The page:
One of the biggest problems with projects is scope-creep: Adding additional features or functions of a new product, requirements, or work that is not authorized (i.e., beyond the agreed-upon scope). The result is extra time, effort, complexity and cost. So this should be avoided.
However at the opposite extreme, it is very often the case that people de-scope items in an effort to avoid extra time, effort, complexity and cost. The “What can we do without?” approach has its merits. It is taking an MVP approach. A minimum viable product, or MVP, is a product with enough features to attract early-adopter customers and validate a product idea early in the product development cycle. The aim being get the basics done and build on this baseline.
The problem with he “What can we do without?” approach may be achieving consensus over what is suitable, feasible and acceptable.
Supposing you are looking to fly to Edinburgh, but the pilot lands at Prestwick and says, I got you as close as I can wit the constraints (of time, money, resource). You’ll have to walk from here. The distance between Glasgow Prestwick Airport Station and Edinburgh is 63 miles. The road distance is 75.2 miles. Is this suitable, feasible and acceptable?
Supposing you are expecting to have a car delivered. It may be suitable, feasible and acceptable that the roof rack, tow-bar and floor mats are delivered later. But what about seats, air-conditioning, or radio? I’m sure we’d draw the line at engine and wheels.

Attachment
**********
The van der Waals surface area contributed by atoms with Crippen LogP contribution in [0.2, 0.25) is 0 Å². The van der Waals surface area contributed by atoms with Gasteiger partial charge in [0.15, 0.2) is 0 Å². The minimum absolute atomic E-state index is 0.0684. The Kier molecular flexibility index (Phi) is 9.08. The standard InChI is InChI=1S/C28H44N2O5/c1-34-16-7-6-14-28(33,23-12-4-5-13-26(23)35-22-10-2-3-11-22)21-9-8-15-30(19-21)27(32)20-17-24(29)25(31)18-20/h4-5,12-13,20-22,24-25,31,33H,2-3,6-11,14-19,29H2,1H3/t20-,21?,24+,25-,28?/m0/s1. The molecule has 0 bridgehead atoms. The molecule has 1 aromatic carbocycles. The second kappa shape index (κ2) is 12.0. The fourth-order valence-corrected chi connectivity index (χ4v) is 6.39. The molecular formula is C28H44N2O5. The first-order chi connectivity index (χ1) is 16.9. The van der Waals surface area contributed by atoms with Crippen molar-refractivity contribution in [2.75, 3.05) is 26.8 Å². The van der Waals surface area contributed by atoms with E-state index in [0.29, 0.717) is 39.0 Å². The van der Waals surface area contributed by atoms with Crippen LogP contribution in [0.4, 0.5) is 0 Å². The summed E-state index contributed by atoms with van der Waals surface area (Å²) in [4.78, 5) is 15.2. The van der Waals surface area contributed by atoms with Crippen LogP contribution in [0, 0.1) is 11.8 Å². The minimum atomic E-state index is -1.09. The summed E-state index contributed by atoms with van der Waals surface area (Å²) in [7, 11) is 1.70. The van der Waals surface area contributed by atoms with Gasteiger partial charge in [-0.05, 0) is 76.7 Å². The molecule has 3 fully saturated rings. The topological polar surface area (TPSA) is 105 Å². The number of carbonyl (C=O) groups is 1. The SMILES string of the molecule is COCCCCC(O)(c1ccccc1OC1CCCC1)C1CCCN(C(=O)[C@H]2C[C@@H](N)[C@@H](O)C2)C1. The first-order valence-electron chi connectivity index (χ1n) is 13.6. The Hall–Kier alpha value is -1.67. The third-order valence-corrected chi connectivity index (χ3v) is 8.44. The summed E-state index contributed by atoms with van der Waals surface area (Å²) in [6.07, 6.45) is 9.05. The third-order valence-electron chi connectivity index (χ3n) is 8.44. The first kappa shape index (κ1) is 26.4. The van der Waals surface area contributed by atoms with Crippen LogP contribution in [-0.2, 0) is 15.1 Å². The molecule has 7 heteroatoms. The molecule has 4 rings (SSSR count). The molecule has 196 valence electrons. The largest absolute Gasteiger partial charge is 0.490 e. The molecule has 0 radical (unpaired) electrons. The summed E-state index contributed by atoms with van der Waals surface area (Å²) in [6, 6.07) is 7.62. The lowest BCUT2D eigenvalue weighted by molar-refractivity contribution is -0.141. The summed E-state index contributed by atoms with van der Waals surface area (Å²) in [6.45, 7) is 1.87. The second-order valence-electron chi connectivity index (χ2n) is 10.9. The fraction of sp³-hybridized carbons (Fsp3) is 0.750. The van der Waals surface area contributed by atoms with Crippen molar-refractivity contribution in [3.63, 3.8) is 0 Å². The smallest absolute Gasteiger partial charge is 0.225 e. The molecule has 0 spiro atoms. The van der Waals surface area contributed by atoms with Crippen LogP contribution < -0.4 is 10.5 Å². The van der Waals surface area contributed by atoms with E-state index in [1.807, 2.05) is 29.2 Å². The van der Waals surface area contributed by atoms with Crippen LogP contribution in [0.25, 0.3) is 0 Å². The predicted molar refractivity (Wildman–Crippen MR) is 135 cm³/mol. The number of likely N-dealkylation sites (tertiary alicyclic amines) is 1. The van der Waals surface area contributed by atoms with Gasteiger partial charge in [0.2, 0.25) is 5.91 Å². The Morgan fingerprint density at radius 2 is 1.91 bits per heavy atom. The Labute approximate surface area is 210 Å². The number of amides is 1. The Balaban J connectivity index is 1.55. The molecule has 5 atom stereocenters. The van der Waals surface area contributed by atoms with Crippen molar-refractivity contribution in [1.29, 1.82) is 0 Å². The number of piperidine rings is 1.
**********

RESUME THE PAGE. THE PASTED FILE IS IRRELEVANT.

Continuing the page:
If you are de-scoping to achieve delivery you’ll need stakeholder engagement and their participation and endorsement if you want the result to be accepted as “more to follow”, than a disappointment and failure and a high degree of cynicism over the next phase what was promised and not delivered in the first.
In a lot of respects this is more about communication and stakeholder management than the late delivery of artifacts. It may demand mediation and negotiation to build the trust which is necessary over the bridging period between what has been delivered and what was promised. This is especially the case if the temporary short-fall means extra work from some people, or greater risk, or opportunity cost.
Goodwill is like money and the bank. You can be granted an overdraft to remedy a short-term problem, but you will be expected to keep your promises to make-good, and be judged by your ability to do so.
As a ICF Coach, Mediation Practitioner and APMG Change Practitioner, I can offer tools, tips and templates as well as facilitation and mediation to support communications and change.
Tim@AdaptConsultingCompany.com Mob 447797762051
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